I always dismissed Chipotle as another big corporation trying to "humane wash" their food, with no rBGH and pretty pictures of cows on their walls. After all, they are a fast food chain and McDonald's had a 87 percent stake in the company. Even though McDonald's sold its shares in 2006, I never looked back. I always ordered the vegan burrito... until now?
The Chipotle Cultivate Foundation just released this moving video about factory farms.
The video, "Back to the Start" features Coldplay's The Scientist, covered by country music singer, family farm advocate and co-founder of Farm Aid, Willie Nelson.
The description of the video reads:
The film, by film-maker Johnny Kelly, depicts the life of a farmer as he slowly turns his family farm into an industrial animal factory before seeing the errors of his ways and opting for a more sustainable future. Both the film and the soundtrack were commissioned by Chipotle to emphasize the importance of developing a sustainable food system.So what is this? Is it just humane washing like Horizon Organic or the Happy Cows Come From California ads?
I oddly don't think so...
It appears that Chipotle is taking, and has been taking, a critical step toward going where no fast food chain --and few restaurants-- have gone before. The foundation is a fairly new initiative, and here is what it is aiming to achieve:
The Chipotle Cultivate Foundation is committed to creating a more sustainable and healthful food supply and to raising awareness concerning food issues. This is realized through the support of family farmers and their communities, educators and programs that teach younger generations about food matters, along with support for ranchers and farmers who are working to develop more sustainable practices.Hmmm... these are some noteworthy and respectable groups to be in bed with a fast food company...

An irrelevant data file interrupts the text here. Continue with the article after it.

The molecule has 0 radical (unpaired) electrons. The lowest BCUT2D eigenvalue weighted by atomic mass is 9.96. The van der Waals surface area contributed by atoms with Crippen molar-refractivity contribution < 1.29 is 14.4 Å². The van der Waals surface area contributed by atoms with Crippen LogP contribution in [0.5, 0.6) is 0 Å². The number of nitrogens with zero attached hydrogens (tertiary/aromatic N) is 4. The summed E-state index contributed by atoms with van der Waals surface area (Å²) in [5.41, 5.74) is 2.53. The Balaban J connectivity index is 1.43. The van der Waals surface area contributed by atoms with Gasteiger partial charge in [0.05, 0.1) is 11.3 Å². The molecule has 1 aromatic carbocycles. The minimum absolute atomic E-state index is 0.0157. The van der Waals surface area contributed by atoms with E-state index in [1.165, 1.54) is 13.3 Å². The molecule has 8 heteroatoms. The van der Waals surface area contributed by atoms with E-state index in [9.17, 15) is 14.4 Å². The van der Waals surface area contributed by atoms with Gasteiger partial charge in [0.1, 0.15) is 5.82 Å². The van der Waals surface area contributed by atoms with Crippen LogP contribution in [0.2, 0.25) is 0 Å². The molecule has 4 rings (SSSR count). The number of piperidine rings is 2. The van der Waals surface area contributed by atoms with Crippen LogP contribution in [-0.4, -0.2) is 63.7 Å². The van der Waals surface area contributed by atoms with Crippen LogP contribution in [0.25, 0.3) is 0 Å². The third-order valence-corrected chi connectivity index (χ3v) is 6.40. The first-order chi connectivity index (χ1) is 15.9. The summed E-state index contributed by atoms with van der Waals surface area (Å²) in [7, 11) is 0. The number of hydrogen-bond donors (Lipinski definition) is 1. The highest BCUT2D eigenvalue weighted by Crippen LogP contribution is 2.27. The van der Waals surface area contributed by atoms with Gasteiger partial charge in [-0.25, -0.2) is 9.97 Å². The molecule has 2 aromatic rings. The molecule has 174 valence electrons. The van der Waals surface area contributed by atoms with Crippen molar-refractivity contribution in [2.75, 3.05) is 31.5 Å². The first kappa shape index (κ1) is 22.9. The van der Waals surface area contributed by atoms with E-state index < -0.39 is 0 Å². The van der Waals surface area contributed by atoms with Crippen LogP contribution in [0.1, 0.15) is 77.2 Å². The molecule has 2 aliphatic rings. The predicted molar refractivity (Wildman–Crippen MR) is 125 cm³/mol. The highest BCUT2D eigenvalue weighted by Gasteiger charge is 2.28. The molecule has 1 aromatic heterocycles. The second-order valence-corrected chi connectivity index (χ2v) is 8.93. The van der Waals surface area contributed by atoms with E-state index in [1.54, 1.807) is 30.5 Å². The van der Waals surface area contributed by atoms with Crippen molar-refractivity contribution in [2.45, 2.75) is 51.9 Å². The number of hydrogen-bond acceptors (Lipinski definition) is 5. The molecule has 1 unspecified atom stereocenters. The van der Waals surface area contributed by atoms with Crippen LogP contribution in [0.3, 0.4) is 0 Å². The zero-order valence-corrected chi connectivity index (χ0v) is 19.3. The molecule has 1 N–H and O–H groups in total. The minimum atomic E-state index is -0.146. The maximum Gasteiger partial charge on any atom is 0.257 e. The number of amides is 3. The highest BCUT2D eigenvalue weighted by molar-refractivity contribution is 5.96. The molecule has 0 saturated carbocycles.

The Chipotle Cultivate Foundation is a non-profit organization established by Chipotle Mexican Grill. Over the last several years, Chipotle has contributed more than $2 million to help fund initiatives that support sustainable agriculture, family farming, culinary education, and innovation that promotes better food. This has included such beneficiaries as: The Jamie Oliver Food Revolution, the Lunch Box, the Nature Conservancy and Veggie U, Niman Scholarship, Culinary Institute of America, The Land Institute, and FamilyFarmed.org. The Cultivate Foundation will continue with this tradition of giving started by Chipotle.
And on their nascent website they are promoting a budding partnership with FamilyFarmed.org, an organization that works with family farmers to build local food systems. The campaign, Wrap What You Love, raised $96,000 for the organization.
Now this is getting interesting....
I did some digging around on the Chipotle website and what I found surprised me, and made me want to hold off on the zucchini casserole tonight and actually go out to Chipotle. Here are excerpts from their animal care section: